The expectation that Scott would pine over his first lost love also seems unrealistic, like people don't think Victorians were human. First love is a nice romantic trope, but in real life we usually seem to muddle into a permanent relationship after a few false starts. I'd hate to spend eternity with either of my earlier boyfriends, ack!

    1. I agree, on both counts. Being good at life and being good at writing aren't mutually exclusive. Scott said something to the effect of "you only experience true love once," and I think that's partly where people get the idea of his pining over his first love. But he was clearly in love with his wife (or at least believed he was), so I really don't think we can take that meaning from that quote.

  2. I'm a SWS fan, and really enjoyed reading some of his Waverley Novels a few years back. I have The Antiquary up next but still haven't started it. (I'm a pretty slow reader in general, and even slower reading Scott, so it's daunting to begin a new novel of his). Have you read Guy Mannering? That was probably my favorite so far.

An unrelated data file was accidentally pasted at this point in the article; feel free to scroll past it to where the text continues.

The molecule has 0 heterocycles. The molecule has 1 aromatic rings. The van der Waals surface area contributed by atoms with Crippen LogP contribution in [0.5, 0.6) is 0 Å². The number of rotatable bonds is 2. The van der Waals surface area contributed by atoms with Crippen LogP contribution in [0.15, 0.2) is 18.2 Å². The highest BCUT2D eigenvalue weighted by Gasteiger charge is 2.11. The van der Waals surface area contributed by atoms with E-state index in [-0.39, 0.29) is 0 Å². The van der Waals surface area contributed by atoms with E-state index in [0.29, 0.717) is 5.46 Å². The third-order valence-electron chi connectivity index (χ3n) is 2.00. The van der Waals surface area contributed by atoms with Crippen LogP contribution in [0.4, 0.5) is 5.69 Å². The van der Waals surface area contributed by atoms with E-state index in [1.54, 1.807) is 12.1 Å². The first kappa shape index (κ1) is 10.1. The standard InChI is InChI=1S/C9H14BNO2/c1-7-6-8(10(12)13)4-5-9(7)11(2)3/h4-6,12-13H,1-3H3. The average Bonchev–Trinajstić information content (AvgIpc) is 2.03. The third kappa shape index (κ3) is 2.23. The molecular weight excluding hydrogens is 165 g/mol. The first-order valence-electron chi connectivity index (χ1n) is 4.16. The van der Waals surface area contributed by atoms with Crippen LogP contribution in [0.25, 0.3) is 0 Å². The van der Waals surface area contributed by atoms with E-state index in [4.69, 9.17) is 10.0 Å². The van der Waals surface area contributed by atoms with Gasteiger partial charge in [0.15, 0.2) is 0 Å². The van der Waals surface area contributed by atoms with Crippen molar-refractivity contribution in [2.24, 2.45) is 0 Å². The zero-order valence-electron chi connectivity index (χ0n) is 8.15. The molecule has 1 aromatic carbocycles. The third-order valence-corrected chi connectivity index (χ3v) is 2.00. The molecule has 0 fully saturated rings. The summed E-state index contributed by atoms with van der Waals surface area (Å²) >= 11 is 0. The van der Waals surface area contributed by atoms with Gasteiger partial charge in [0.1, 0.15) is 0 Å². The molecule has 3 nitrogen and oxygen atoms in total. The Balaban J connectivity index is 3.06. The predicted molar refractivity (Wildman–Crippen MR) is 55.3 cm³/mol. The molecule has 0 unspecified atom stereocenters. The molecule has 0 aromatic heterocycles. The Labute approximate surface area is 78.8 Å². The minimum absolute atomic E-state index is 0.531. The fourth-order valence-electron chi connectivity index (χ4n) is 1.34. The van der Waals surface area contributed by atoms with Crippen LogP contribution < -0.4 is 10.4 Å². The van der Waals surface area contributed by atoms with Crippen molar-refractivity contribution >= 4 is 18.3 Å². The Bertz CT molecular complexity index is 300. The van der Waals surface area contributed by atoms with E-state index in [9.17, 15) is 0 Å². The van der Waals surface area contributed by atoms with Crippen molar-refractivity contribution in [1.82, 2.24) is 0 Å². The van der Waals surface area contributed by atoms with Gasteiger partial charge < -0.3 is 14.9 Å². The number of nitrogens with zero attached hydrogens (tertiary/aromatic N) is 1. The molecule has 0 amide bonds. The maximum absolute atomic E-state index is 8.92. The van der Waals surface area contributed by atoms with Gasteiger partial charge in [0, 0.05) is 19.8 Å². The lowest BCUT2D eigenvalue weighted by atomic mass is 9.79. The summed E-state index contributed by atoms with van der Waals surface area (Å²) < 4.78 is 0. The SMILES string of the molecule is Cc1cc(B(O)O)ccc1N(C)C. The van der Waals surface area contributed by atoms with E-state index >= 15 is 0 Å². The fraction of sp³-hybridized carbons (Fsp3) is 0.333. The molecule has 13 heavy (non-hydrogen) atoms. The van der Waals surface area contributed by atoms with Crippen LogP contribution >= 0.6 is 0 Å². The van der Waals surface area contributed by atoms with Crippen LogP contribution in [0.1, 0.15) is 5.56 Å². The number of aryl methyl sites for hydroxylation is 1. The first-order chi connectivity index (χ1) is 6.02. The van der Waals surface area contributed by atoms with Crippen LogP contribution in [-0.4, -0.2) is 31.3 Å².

P.S. I have toyed with the idea of starting aSir Walter Scott book club here in town (we would, naturally, hold our meetings at MacNiven's Restaurant :-) ) but I fear I might be the only member...

    1. Ivanhoe is the only SWS I've read so far, and I didn't think I would want to read his other novels but now I think someday I might. Are his other novels as long? I like the idea of a Sir Walter Scott book club; there are probably more SWS junkies out there than we know of... ;)